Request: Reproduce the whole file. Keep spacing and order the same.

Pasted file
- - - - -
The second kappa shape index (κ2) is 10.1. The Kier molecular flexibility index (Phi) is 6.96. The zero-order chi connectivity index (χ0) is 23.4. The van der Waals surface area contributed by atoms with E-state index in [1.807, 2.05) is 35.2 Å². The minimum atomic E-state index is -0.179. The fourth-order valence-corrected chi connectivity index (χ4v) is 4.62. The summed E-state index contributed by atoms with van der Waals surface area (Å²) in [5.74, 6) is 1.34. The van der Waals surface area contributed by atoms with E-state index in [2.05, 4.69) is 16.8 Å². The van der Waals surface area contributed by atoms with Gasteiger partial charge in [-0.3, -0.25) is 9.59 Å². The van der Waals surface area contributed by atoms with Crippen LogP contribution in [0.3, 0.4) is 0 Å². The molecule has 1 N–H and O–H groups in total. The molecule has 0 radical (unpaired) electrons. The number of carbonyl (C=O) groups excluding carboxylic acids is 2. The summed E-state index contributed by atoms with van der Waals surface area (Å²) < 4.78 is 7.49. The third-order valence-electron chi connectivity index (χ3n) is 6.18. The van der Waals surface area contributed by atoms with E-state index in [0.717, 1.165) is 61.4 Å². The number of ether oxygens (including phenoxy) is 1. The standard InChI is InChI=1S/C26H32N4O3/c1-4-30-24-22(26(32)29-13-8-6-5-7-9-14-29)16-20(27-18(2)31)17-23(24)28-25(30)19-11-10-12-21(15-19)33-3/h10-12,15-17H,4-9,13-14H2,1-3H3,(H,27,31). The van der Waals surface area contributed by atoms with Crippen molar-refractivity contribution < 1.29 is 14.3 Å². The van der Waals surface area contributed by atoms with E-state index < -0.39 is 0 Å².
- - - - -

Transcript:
The second kappa shape index (κ2) is 10.1. The Kier molecular flexibility index (Phi) is 6.96. The zero-order chi connectivity index (χ0) is 23.4. The van der Waals surface area contributed by atoms with E-state index in [1.807, 2.05) is 35.2 Å². The minimum atomic E-state index is -0.179. The fourth-order valence-corrected chi connectivity index (χ4v) is 4.62. The summed E-state index contributed by atoms with van der Waals surface area (Å²) in [5.74, 6) is 1.34. The van der Waals surface area contributed by atoms with E-state index in [2.05, 4.69) is 16.8 Å². The van der Waals surface area contributed by atoms with Gasteiger partial charge in [-0.3, -0.25) is 9.59 Å². The van der Waals surface area contributed by atoms with Crippen LogP contribution in [0.3, 0.4) is 0 Å². The molecule has 1 N–H and O–H groups in total. The molecule has 0 radical (unpaired) electrons. The number of carbonyl (C=O) groups excluding carboxylic acids is 2. The summed E-state index contributed by atoms with van der Waals surface area (Å²) < 4.78 is 7.49. The third-order valence-electron chi connectivity index (χ3n) is 6.18. The van der Waals surface area contributed by atoms with E-state index in [0.717, 1.165) is 61.4 Å². The number of ether oxygens (including phenoxy) is 1. The standard InChI is InChI=1S/C26H32N4O3/c1-4-30-24-22(26(32)29-13-8-6-5-7-9-14-29)16-20(27-18(2)31)17-23(24)28-25(30)19-11-10-12-21(15-19)33-3/h10-12,15-17H,4-9,13-14H2,1-3H3,(H,27,31). The van der Waals surface area contributed by atoms with Crippen molar-refractivity contribution < 1.29 is 14.3 Å². The van der Waals surface area contributed by atoms with E-state index < -0.39 is 0 Å².